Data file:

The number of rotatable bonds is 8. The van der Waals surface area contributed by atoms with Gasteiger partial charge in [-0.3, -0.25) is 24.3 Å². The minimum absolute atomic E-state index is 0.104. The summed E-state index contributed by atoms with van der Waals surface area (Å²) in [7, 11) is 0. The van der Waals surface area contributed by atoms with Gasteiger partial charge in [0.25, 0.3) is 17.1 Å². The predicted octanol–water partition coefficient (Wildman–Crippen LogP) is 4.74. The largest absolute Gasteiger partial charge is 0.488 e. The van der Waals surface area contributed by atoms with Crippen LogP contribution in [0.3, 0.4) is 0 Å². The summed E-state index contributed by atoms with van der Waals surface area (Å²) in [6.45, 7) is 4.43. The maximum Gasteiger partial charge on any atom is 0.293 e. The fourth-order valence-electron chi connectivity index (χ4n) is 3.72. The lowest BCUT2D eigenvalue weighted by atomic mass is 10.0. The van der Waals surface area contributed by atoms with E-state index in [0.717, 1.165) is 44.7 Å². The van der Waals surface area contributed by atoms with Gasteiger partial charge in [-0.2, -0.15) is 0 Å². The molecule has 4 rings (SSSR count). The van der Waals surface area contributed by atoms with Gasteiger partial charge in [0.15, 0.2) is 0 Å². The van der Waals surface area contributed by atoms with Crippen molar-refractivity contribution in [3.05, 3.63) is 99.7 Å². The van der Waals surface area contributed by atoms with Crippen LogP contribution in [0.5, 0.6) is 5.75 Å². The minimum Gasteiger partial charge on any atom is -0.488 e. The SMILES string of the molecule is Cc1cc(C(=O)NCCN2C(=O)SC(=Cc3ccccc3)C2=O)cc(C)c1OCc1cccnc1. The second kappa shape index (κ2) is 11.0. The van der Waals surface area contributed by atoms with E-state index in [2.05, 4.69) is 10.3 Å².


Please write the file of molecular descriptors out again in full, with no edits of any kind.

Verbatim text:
The number of rotatable bonds is 8. The van der Waals surface area contributed by atoms with Gasteiger partial charge in [-0.3, -0.25) is 24.3 Å². The minimum absolute atomic E-state index is 0.104. The summed E-state index contributed by atoms with van der Waals surface area (Å²) in [7, 11) is 0. The van der Waals surface area contributed by atoms with Gasteiger partial charge in [0.25, 0.3) is 17.1 Å². The predicted octanol–water partition coefficient (Wildman–Crippen LogP) is 4.74. The largest absolute Gasteiger partial charge is 0.488 e. The van der Waals surface area contributed by atoms with Crippen LogP contribution in [0.3, 0.4) is 0 Å². The summed E-state index contributed by atoms with van der Waals surface area (Å²) in [6.45, 7) is 4.43. The maximum Gasteiger partial charge on any atom is 0.293 e. The fourth-order valence-electron chi connectivity index (χ4n) is 3.72. The lowest BCUT2D eigenvalue weighted by atomic mass is 10.0. The van der Waals surface area contributed by atoms with E-state index in [0.717, 1.165) is 44.7 Å². The van der Waals surface area contributed by atoms with Gasteiger partial charge in [-0.2, -0.15) is 0 Å². The molecule has 4 rings (SSSR count). The van der Waals surface area contributed by atoms with Gasteiger partial charge in [0.15, 0.2) is 0 Å². The van der Waals surface area contributed by atoms with Crippen molar-refractivity contribution in [3.05, 3.63) is 99.7 Å². The van der Waals surface area contributed by atoms with Crippen LogP contribution in [0.5, 0.6) is 5.75 Å². The minimum Gasteiger partial charge on any atom is -0.488 e. The SMILES string of the molecule is Cc1cc(C(=O)NCCN2C(=O)SC(=Cc3ccccc3)C2=O)cc(C)c1OCc1cccnc1. The second kappa shape index (κ2) is 11.0. The van der Waals surface area contributed by atoms with E-state index in [2.05, 4.69) is 10.3 Å².